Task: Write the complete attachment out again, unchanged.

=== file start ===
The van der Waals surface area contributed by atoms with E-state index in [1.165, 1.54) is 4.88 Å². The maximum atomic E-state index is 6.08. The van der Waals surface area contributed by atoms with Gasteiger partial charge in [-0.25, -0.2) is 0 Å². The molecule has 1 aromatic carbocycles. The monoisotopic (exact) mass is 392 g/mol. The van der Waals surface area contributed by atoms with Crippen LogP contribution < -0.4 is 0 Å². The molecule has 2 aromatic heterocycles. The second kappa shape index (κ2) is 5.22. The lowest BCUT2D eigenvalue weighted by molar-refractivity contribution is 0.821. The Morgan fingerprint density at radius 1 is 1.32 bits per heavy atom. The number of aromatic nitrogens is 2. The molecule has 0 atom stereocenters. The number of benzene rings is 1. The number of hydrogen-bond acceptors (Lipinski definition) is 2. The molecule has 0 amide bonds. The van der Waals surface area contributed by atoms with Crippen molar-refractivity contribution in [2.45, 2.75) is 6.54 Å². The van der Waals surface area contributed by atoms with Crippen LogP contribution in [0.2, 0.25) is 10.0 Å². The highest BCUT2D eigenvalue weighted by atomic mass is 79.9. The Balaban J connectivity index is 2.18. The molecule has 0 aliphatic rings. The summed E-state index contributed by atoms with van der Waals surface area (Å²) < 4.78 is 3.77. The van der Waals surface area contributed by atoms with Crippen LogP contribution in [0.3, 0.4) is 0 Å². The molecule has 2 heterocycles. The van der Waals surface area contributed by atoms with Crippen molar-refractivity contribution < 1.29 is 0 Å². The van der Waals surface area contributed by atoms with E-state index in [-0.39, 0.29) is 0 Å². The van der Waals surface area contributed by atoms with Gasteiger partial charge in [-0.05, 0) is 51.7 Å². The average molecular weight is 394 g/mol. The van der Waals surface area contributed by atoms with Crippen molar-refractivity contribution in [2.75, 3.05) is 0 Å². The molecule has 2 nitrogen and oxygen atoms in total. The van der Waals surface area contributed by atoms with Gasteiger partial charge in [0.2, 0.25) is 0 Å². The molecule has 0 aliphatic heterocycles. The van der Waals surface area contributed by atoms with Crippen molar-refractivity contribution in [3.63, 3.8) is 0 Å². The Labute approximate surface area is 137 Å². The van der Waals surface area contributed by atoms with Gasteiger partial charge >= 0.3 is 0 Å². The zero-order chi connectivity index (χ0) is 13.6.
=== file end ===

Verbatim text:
The van der Waals surface area contributed by atoms with E-state index in [1.165, 1.54) is 4.88 Å². The maximum atomic E-state index is 6.08. The van der Waals surface area contributed by atoms with Gasteiger partial charge in [-0.25, -0.2) is 0 Å². The molecule has 1 aromatic carbocycles. The monoisotopic (exact) mass is 392 g/mol. The van der Waals surface area contributed by atoms with Crippen LogP contribution < -0.4 is 0 Å². The molecule has 2 aromatic heterocycles. The second kappa shape index (κ2) is 5.22. The lowest BCUT2D eigenvalue weighted by molar-refractivity contribution is 0.821. The Morgan fingerprint density at radius 1 is 1.32 bits per heavy atom. The number of aromatic nitrogens is 2. The molecule has 0 atom stereocenters. The number of benzene rings is 1. The number of hydrogen-bond acceptors (Lipinski definition) is 2. The molecule has 0 amide bonds. The van der Waals surface area contributed by atoms with Crippen molar-refractivity contribution in [2.45, 2.75) is 6.54 Å². The van der Waals surface area contributed by atoms with Crippen LogP contribution in [0.2, 0.25) is 10.0 Å². The highest BCUT2D eigenvalue weighted by atomic mass is 79.9. The Balaban J connectivity index is 2.18. The molecule has 0 aliphatic rings. The summed E-state index contributed by atoms with van der Waals surface area (Å²) < 4.78 is 3.77. The van der Waals surface area contributed by atoms with Crippen LogP contribution in [0.3, 0.4) is 0 Å². The molecule has 2 heterocycles. The van der Waals surface area contributed by atoms with Crippen molar-refractivity contribution < 1.29 is 0 Å². The van der Waals surface area contributed by atoms with E-state index in [-0.39, 0.29) is 0 Å². The van der Waals surface area contributed by atoms with Gasteiger partial charge in [-0.05, 0) is 51.7 Å². The average molecular weight is 394 g/mol. The van der Waals surface area contributed by atoms with Crippen molar-refractivity contribution in [2.75, 3.05) is 0 Å². The molecule has 2 nitrogen and oxygen atoms in total. The van der Waals surface area contributed by atoms with Gasteiger partial charge in [0.2, 0.25) is 0 Å². The molecule has 0 aliphatic heterocycles. The van der Waals surface area contributed by atoms with Crippen molar-refractivity contribution in [3.63, 3.8) is 0 Å². The Labute approximate surface area is 137 Å². The van der Waals surface area contributed by atoms with Gasteiger partial charge >= 0.3 is 0 Å². The zero-order chi connectivity index (χ0) is 13.6.